There is a growing consensus that the independent senators have a lot to offer – especially when you look at those representing established parties. This now is a common reaction around the world, and is reaching some kind of hideous apotheosis in both the US and the UK.
There are of course exceptions. David Leyonhjelm is one of them. He does have a problem with the notion of rational thought. Anyone who uses the label ‘libertarian’ should be an object of caution. The senator has unfortunate views on guns and other subjects where he feels disposed to strike a pose as someone who is against government intervention – such as with compulsory packaging for cigarettes. Every law in some way restricts your freedom. To object to a law because it does that is to say nothing.
There is some controversy in Sydney about restricting hours for selling alcohol in public venues. These are described as ‘lockout’ laws. Since those laws restrict freedom, the Senator objects to them. This of itself is nonsense. In yesterday’s AFR, the Senator said:
Recently, in response to public criticism of Sydney’s ‘lockout’ laws, we had Professor Peter Miller telling all and sundry that ‘behind every number is a tragic story – you only need to ask the emergency department doctors, police, paramedics and surgeons who have to clean up the awful toll.’
Yes, violence causes injury and doctors are paid to treat the injuries. But their involvement is a matter of choice; they are not compelled ‘to clean up the awful toll’. Indeed, they don’t have to do trauma or emergency medicine, or even medicine itself, at all. Moreover, no one is forced to join the police or ambulance service.
In fact, doctors demanding lockouts because they don’t like treating the victims of violence is equivalent to teachers demanding parents keep dumb kids at home. They should do their jobs, or find a job that they’d rather do.
It is terrifying that a person who can be as stupid as this is on our payroll and in the legislature. The simplest form of logical failure is to state a proposition which you think warrants a conclusion when it does not. The Latin phrase is non sequitur. People do not have to work in rape crisis centres, but that says nothing about rape or how to control it. The preposterous notion that a doctor can refuse to treat someone because he is in some obscure ideological sense ‘free’ to do so merely shows how dangerous the notion of ‘freedom’ is with an idiot like David Leyonhjelm.
The AFR is my favourite paper, but I wonder why it gives space to galahs in politics like this.
As it happens, the same edition of the same paper carried an item headed ‘Elderly will be in charge, but why should they vote?’ It was written by two academics in economics at La Trobe University. It is non-stop bullshit.
What is needed to redress the balance is some practical, low–cost and politically tractable method of making the age-distribution of the voting public younger, which will better match optimal intertemporal (consumption and taxation) preferences to better fulfil this intergenerational contract.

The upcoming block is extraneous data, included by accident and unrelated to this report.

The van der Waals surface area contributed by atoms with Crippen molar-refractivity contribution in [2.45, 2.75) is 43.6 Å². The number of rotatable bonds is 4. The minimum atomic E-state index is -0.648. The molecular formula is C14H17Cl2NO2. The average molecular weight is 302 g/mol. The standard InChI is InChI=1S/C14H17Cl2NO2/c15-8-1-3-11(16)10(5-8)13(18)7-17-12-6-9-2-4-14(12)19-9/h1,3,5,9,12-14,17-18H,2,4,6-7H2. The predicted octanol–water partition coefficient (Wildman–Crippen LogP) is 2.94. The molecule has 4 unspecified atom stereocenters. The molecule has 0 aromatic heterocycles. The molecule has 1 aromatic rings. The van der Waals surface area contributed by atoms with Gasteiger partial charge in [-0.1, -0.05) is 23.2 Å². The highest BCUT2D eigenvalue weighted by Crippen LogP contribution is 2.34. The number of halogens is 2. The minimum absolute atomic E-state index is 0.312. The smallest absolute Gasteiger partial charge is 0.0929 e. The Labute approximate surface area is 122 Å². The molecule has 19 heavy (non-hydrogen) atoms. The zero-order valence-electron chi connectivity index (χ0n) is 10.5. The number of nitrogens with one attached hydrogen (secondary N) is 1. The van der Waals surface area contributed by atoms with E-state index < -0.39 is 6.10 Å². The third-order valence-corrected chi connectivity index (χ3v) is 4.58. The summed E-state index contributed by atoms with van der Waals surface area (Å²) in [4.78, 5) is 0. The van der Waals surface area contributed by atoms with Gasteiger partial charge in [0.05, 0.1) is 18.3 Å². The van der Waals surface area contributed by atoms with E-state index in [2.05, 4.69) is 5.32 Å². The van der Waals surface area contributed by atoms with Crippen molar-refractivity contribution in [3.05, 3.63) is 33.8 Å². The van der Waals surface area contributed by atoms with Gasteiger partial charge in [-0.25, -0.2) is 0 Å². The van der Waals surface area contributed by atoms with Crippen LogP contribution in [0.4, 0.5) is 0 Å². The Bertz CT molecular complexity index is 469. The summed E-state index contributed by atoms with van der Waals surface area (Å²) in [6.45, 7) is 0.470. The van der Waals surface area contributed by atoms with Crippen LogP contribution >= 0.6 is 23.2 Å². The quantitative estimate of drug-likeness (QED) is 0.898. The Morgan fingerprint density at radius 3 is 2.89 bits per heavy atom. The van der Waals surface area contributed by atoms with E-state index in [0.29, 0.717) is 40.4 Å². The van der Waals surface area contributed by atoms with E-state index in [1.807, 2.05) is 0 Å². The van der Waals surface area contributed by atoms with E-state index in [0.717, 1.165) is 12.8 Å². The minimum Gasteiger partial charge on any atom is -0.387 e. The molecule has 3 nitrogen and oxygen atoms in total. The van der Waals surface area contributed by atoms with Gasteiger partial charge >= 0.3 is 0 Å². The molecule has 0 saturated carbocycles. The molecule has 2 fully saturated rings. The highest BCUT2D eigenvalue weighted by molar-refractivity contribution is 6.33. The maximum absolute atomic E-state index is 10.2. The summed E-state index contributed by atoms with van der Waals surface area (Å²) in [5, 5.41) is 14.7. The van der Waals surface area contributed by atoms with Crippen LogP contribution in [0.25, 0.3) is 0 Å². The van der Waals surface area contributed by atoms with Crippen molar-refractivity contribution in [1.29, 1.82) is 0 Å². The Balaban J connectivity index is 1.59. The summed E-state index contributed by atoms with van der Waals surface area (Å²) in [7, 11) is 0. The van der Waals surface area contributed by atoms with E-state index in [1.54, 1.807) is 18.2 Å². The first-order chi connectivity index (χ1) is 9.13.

The world is going to come to an end because there are too many old people with too much political power and the solution of these academic economists is to make voting for them optional.
Many elderly Australians, who struggle operationally to get to the polling booth on election day, would no longer have to worry about receiving a cruel fine in the mail – not to mention those who simply do not like having to vote. Many others would, for the sake of their children and grandchildren, agree about the need to offset the age profile distortion of government influence.
Making voting optional for elderly Australians can be seen as a democratic way of correcting the political implications of demographic skews. By better balancing the intergenerational contract, the proposed arrangement would lead to public policies and a fairer, more sustainable, and conducive to future economic growth.
This is a particularly sad example of what happens when you put people in boxes and say that they are all the same. It is a case of labelling. George W Bush spoke recently of Donald Trump. He said his father had told him that labels are what you put on soup cans. I should declare my bias. I am 70 and I have paid a lot of tax. I object to being put in a box on the first ground without reference to the second.
Poet of the month: Philip Larkin
This Be The Verse
They fuck you up, your mum and dad.
They may not mean to, but they do
They fill you with the faults they had
And add some extra just for you.
But they were fucked up in their turn
By fools in old–style hats and coats,
Who half the time were soppy-stern
And half at one another’s throats.
Man hands on misery to man.
It deepens like a coastal shelf.
Get out as early as you can,
And don’t have any kids yourself.